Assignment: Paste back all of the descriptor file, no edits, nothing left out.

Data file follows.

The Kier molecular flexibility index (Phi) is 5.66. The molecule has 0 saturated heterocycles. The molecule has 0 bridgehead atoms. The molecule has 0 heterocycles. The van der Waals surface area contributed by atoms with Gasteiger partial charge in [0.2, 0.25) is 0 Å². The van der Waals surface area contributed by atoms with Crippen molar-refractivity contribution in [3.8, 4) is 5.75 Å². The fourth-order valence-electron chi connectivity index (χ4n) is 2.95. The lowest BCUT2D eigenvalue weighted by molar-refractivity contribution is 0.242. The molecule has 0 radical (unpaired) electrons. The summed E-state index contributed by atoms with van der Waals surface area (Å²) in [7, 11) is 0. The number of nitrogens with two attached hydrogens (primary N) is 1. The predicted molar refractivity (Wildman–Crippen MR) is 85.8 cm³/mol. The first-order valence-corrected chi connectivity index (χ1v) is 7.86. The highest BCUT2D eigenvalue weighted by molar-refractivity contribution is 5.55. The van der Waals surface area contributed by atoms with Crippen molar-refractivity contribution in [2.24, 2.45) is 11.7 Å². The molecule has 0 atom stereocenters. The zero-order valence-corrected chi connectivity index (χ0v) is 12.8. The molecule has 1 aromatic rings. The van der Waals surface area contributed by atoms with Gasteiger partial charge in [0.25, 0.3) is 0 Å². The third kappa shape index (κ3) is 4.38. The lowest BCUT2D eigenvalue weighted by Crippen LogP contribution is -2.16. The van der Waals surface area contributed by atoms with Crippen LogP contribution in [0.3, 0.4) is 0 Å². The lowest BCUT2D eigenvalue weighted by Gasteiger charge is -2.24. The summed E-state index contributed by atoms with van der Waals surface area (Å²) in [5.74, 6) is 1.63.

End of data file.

The Kier molecular flexibility index (Phi) is 5.66. The molecule has 0 saturated heterocycles. The molecule has 0 bridgehead atoms. The molecule has 0 heterocycles. The van der Waals surface area contributed by atoms with Gasteiger partial charge in [0.2, 0.25) is 0 Å². The van der Waals surface area contributed by atoms with Crippen molar-refractivity contribution in [3.8, 4) is 5.75 Å². The fourth-order valence-electron chi connectivity index (χ4n) is 2.95. The lowest BCUT2D eigenvalue weighted by molar-refractivity contribution is 0.242. The molecule has 0 radical (unpaired) electrons. The summed E-state index contributed by atoms with van der Waals surface area (Å²) in [7, 11) is 0. The number of nitrogens with two attached hydrogens (primary N) is 1. The predicted molar refractivity (Wildman–Crippen MR) is 85.8 cm³/mol. The first-order valence-corrected chi connectivity index (χ1v) is 7.86. The highest BCUT2D eigenvalue weighted by molar-refractivity contribution is 5.55. The van der Waals surface area contributed by atoms with Crippen molar-refractivity contribution in [2.24, 2.45) is 11.7 Å². The molecule has 0 atom stereocenters. The zero-order valence-corrected chi connectivity index (χ0v) is 12.8. The molecule has 1 aromatic rings. The van der Waals surface area contributed by atoms with Gasteiger partial charge in [0.25, 0.3) is 0 Å². The third kappa shape index (κ3) is 4.38. The lowest BCUT2D eigenvalue weighted by Crippen LogP contribution is -2.16. The van der Waals surface area contributed by atoms with Crippen LogP contribution in [0.3, 0.4) is 0 Å². The lowest BCUT2D eigenvalue weighted by Gasteiger charge is -2.24. The summed E-state index contributed by atoms with van der Waals surface area (Å²) in [5.74, 6) is 1.63.